This is a great time to have an accountability partner or coach who can help you continue to move forward by challenging and supporting you. Lean into your fear and accept it as a natural response to the aftermath of failure. But don’t allow it to control you. If you allow fear to have the upper hand, your self-confidence will remain harnessed to it. View your fear as a small child that needs comfort, but one that also needs a firm hand and mature direction. Let your higher self, the self who knows you to be strong and capable, be in charge.

 


If a failure has sabotaged your self-confidence, please know you do have the power to turn it around. You can boost your confidence as you practice these skills and regain your trust and belief in yourself. Do you have an experience rebuilding your confidence after failure? Please share it with us in the comments below.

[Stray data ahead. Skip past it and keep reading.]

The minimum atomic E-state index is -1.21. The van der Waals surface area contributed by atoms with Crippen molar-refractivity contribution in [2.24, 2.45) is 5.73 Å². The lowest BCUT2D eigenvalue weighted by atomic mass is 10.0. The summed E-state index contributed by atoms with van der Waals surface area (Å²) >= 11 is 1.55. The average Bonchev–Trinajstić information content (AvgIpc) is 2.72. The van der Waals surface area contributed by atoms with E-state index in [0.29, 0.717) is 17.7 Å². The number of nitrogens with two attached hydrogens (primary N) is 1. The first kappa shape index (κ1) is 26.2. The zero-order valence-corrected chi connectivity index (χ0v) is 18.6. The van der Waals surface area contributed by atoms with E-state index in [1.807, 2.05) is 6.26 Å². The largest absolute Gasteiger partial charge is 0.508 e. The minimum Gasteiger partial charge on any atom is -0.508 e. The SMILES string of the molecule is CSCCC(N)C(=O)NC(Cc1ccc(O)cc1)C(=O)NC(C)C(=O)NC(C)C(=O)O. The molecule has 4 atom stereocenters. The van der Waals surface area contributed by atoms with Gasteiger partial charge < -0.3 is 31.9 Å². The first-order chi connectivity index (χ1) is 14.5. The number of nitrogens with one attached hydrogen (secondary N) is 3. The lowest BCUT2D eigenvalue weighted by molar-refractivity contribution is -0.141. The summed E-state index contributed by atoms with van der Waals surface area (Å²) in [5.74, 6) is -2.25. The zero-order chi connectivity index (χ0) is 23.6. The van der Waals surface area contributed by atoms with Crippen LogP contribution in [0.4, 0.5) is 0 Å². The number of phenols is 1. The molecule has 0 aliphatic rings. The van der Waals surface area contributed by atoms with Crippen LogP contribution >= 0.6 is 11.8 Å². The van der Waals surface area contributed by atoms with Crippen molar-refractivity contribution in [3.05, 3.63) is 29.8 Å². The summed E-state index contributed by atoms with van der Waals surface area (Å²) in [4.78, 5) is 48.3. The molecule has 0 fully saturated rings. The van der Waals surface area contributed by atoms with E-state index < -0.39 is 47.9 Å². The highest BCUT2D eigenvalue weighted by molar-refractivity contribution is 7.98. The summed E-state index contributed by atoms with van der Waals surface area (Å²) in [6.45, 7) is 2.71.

Comments

  1. What a great article! Very thoughtful and sincere with practical advice and encouragement. Thank you!

  2. I loved the article, I wish I had read all your emails!

  3. “Fear is a guest in your house that has overstayed its welcome.”

    I use that as the subheadline on my blog. The purpose of fear is a warning signal. Same as regret. It helps us realize when we’re in a place we shouldn’t be. Once we experience it, it’s in our best interests to move along. The mistake isn’t going to get any better because you continue to feel badly about it. Thanks for an important article, Barrie.